Thu 31 Mar 2011
Filed under: Inside Burma
Bangkok — A nominally civilian government took office in Myanmar on Wednesday but the change was mostly one of political structure as the military, which has ruled for a half-century, maintained its grip on power.
Thein Sein, 65, a retired military officer who leads the military-backed majority party in a newly elected Parliament, was sworn in as president. He formally replaced the military junta that has been headed by Senior Gen. Than Shwe for the past two decades.
But under the new structure the general will remain the power behind the scenes and have the right to override civilian rule by decree.
Myanmar, formerly known as Burma, has been under military rule since 1962 and ruled by the current junta since 1988, when the army crushed a pro-democracy uprising, killing an estimated 3,000 people. A military-backed party was routed in an election in 1990 but the army refused to give up power.
The leader of the opposition, Daw Aung San Suu Kyi, was freed last November after spending nearly 15 of the past 21 years under house arrest. Her party, the National League for Democracy, chose not to take part in the parliamentary election held just before her release and is not represented in the new Parliament.
The transition culminates a ”roadmap to democracy” that included a constitutional referendum in 2008 and the election last year, both widely seen as fraudulent.
Many Western analysts dismiss the change as a Potemkin facade but some have voiced hopes that it might open the door a crack to incremental change.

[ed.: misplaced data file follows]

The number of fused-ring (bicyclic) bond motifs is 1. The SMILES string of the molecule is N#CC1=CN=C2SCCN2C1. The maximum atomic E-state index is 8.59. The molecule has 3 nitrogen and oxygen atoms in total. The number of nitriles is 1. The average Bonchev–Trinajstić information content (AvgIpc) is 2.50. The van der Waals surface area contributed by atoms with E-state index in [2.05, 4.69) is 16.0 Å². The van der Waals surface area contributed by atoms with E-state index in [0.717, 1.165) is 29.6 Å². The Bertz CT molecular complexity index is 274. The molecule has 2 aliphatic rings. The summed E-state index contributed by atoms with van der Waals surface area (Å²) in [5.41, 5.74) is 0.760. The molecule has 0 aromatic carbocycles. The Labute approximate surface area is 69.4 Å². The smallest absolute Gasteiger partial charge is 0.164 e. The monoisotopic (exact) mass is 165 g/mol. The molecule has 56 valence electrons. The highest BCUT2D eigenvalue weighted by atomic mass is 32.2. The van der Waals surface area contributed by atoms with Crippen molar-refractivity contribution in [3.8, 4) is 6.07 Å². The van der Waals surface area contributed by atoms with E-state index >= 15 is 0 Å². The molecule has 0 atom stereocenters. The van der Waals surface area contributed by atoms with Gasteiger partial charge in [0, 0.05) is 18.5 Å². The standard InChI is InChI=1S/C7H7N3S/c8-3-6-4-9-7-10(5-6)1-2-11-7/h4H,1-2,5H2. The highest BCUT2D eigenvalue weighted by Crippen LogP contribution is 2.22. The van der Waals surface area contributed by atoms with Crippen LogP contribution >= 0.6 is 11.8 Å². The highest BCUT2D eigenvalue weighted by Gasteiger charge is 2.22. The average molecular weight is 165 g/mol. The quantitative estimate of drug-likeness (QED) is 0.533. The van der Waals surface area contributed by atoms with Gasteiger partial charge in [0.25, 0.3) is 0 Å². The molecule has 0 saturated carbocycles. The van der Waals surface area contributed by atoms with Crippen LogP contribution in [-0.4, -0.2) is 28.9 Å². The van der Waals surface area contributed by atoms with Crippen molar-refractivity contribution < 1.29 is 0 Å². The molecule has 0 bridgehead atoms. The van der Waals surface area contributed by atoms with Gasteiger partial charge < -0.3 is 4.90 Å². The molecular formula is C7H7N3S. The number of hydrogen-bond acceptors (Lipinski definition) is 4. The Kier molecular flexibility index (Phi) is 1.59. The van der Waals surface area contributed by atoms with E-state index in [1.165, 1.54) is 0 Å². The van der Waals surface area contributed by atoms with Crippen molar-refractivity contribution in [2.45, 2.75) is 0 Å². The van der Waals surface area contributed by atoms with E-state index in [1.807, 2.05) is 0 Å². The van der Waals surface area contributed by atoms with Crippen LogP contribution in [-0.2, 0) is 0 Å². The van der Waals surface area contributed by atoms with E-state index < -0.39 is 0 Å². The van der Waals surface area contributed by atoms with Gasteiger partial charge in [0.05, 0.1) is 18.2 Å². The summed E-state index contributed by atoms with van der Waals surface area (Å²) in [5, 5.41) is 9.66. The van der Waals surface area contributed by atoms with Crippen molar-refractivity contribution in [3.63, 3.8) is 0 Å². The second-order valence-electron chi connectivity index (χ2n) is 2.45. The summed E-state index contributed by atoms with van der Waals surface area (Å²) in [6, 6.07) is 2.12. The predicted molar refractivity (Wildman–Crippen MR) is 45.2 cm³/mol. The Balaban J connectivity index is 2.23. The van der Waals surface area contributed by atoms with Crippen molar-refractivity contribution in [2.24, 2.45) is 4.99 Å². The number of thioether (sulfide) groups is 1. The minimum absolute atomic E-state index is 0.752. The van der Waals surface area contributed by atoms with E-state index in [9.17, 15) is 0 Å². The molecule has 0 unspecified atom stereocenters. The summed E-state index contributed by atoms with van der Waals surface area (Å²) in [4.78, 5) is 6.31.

”Anyone trying to identify potential reformers in this system will go stir-crazy from speculation,” David Mathieson, an expert on Myanmar with Human Rights Watch, said. ”Most of the new government have praetorian repression in their DNA, and the best we can hope for is that there are some civilians in ministries that matter, like health and education, that can attempt to turn back the slide into social atrophy that decades of military mismanagement have wrought.”
Under the new Constitution, 25 percent of the seats in Parliament are reserved for serving military officers. Together, the military and the military-backed party control about 84 percent of the seats, said Aung Din, executive director of the United States Campaign for Burma, a lobbying group.
General Than Shwe has appointed all government ministers and senior judges, controlled the budget, and initiated the major laws that have been announced, said Win Min, a professor at Payap University in Thailand who is on leave in the United States. He said the moment to look for possible change might not be the current restructuring of government but the eventual decline of the senior general, who is 77.